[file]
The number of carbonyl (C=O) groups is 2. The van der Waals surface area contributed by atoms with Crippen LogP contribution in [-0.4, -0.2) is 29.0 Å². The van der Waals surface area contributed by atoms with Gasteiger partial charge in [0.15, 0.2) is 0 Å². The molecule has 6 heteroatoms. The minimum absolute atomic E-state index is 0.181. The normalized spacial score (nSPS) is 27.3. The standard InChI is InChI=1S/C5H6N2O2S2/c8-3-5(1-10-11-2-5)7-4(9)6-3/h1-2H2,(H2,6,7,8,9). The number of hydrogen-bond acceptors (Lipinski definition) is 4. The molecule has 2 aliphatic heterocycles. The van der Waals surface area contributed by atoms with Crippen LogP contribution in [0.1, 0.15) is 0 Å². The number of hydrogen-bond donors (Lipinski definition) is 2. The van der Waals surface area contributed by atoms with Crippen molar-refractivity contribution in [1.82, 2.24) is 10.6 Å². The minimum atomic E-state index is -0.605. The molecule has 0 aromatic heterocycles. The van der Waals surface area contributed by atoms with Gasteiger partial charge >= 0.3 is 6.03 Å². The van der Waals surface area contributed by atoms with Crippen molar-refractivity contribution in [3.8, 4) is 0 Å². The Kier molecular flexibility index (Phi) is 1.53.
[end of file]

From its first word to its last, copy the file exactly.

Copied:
The number of carbonyl (C=O) groups is 2. The van der Waals surface area contributed by atoms with Crippen LogP contribution in [-0.4, -0.2) is 29.0 Å². The van der Waals surface area contributed by atoms with Gasteiger partial charge in [0.15, 0.2) is 0 Å². The molecule has 6 heteroatoms. The minimum absolute atomic E-state index is 0.181. The normalized spacial score (nSPS) is 27.3. The standard InChI is InChI=1S/C5H6N2O2S2/c8-3-5(1-10-11-2-5)7-4(9)6-3/h1-2H2,(H2,6,7,8,9). The number of hydrogen-bond acceptors (Lipinski definition) is 4. The molecule has 2 aliphatic heterocycles. The van der Waals surface area contributed by atoms with Crippen LogP contribution in [0.1, 0.15) is 0 Å². The number of hydrogen-bond donors (Lipinski definition) is 2. The van der Waals surface area contributed by atoms with Crippen molar-refractivity contribution in [1.82, 2.24) is 10.6 Å². The minimum atomic E-state index is -0.605. The molecule has 0 aromatic heterocycles. The van der Waals surface area contributed by atoms with Gasteiger partial charge >= 0.3 is 6.03 Å². The van der Waals surface area contributed by atoms with Crippen molar-refractivity contribution in [3.8, 4) is 0 Å². The Kier molecular flexibility index (Phi) is 1.53.